The American Civil War, day by day - Page 24 - Politics | PoFo

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September 6, Friday

In the morning a small squadron of two wooden gunboats and a few transports land Federal troops at Paducah, forestalling an obviously planned Confederate move from Columbus to the strategic Kentucky city at the mouth of the Tennessee. There is no fighting and no casualties. It is U.S. Grant’s first major victory and it is bloodless. By seizing Paducah, and later nearby Smithland at the mouth of the Cumberland, Grant has prevented Confederate forces from claiming the entire state of Kentucky and planting their northern line on the Ohio River. The move also foreshadows the river campaign of the coming year. Having occupied Paducah, Grant will write Fremont: “If it were discretionary with me, with a little addition to my present force I would take Columbus.”

Federal Brigadier General C.F. Smith is assigned to command in western Kentucky as Grant returns to Cairo.

There are skirmishes at Rowell’s Run, western Virginia, and Monticello Bridge, Missouri.
September 7, Saturday

In the North Union meetings continue during these days in some cities, while in others peace and pro-secessionist elements muster their forces. There are occasional arrests for alleged pro-rebellion activity, and suppression, or threat of suppression, of the press. The people are beginning to take sides more firmly and to evaluate their personal stands.

In the South the issue of Kentucky has been decided, and here, too, people are declaring themselves—while the citizens of Columbus may have requested protection from the Confederacy, when Brigadier General Anderson, having shifted his headquarters as commander of the Military District of Kentucky from Cincinnati, Ohio, to Frankfurt, Kentucky, appears this day before the state legislature he receives an ovation. In the mountains of east Tennessee and Kentucky the pro-Union feeling is congealing.

On this quiet day there are modest operations around Big Springs, Missouri, and a skirmish involving Amerinds near Santa Ana Canyon, California.
September 8, Sunday

President Davis, concerned over the many areas of the military front that demand attention, writes General Joseph E. Johnston at Manassas, “The cause of the Confederacy is staked upon your army.... I have felt, and feel, that time brings many advantages to the enemy, and wish we could strike him in his present condition; but it has seemed to me involved in too much probability of failure to render the movement proper with our present means. Had I the requisite arms, the argument would soon be changed.”

In Missouri there are Federal operations against guerillas and a reconnaissance from Cairo by the Federals with an engagement at Lucas Bend, Missouri, September 8-10.

Four blockade runners are taken off Cape Hatteras by Federals.
Potemkin wrote:Precisely. A lot of people seem to become giddy whenever things are going well, only to instantly flip over into defeatism as soon as one battle is lost. The Bolsheviks had the same problem with their 'ultra-leftists' just after the Revolution. For example, after their initial successes against the Poles, Bukharin wanted Lenin to invade Germany, but as soon as the Bolsheviks lost a battle at Warsaw, he immediately advised Lenin to sign a humiliating peace treaty and surrender almost all of their hard-won positions. Lenin excoriated such people for their "infantile disorder". Wars are won, in general, by a stubborn, relentless refusal to give up when things get tough and - just as importantly - by a refusal to get carried away with giddy euphoria just because you've won a single small skirmish. Lenin knew this, and Lincoln knew it.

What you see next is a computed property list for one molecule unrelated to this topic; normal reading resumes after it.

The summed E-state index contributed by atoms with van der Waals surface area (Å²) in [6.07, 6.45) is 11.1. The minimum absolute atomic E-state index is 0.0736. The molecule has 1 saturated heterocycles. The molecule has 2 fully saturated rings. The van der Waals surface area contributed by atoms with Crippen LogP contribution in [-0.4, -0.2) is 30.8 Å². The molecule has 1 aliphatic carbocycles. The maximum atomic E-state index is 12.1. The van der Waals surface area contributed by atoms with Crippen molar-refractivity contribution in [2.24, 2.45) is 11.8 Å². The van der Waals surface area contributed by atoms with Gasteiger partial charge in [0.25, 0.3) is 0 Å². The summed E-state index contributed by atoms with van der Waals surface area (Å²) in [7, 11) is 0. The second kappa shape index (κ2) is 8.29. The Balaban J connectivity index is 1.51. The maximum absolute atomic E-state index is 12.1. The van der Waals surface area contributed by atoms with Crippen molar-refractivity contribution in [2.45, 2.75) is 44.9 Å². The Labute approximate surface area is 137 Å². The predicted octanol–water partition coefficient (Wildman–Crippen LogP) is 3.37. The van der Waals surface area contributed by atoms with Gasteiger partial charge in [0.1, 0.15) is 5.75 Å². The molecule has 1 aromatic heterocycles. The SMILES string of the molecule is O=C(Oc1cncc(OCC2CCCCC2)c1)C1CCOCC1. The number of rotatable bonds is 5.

Another great example of at least the stubborn refusal to quit was the Roman Republic during its first two wars with Carthage. In the first war Rome had to become a naval power as well as a land power, and initially they weren't very good at it--the weather was at least as much of a killer as the Carthaginian fleet, practically entire Roman fleets lost to storms. The Romans just buckled down and built another one. And while Canae is remembered as the great victory of Hannibal over the Romans during his invasion of Italy, it was actually the third Roman army that he monster-stomped over. The Romans still fought on, even if they switched to a Fabian strategy for awhile (named after the Roman general in charge in Italy then), and most of their allies stuck with them. Apparently those allies had a better read on Roman character than Hannibal.
Doug64 wrote:Another great example of at least the stubborn refusal to quit was the Roman Republic during its first two wars with Carthage. In the first war Rome had to become a naval power as well as a land power, and initially they weren't very good at it--the weather was at least as much of a killer as the Carthaginian fleet, practically entire Roman fleets lost to storms. The Romans just buckled down and built another one. And while Canae is remembered as the great victory of Hannibal over the Romans during his invasion of Italy, it was actually the third Roman army that he monster-stomped over. The Romans still fought on, even if they switched to a Fabian strategy for awhile (named after the Roman general in charge in Italy then), and most of their allies stuck with them. Apparently those allies had a better read on Roman character than Hannibal.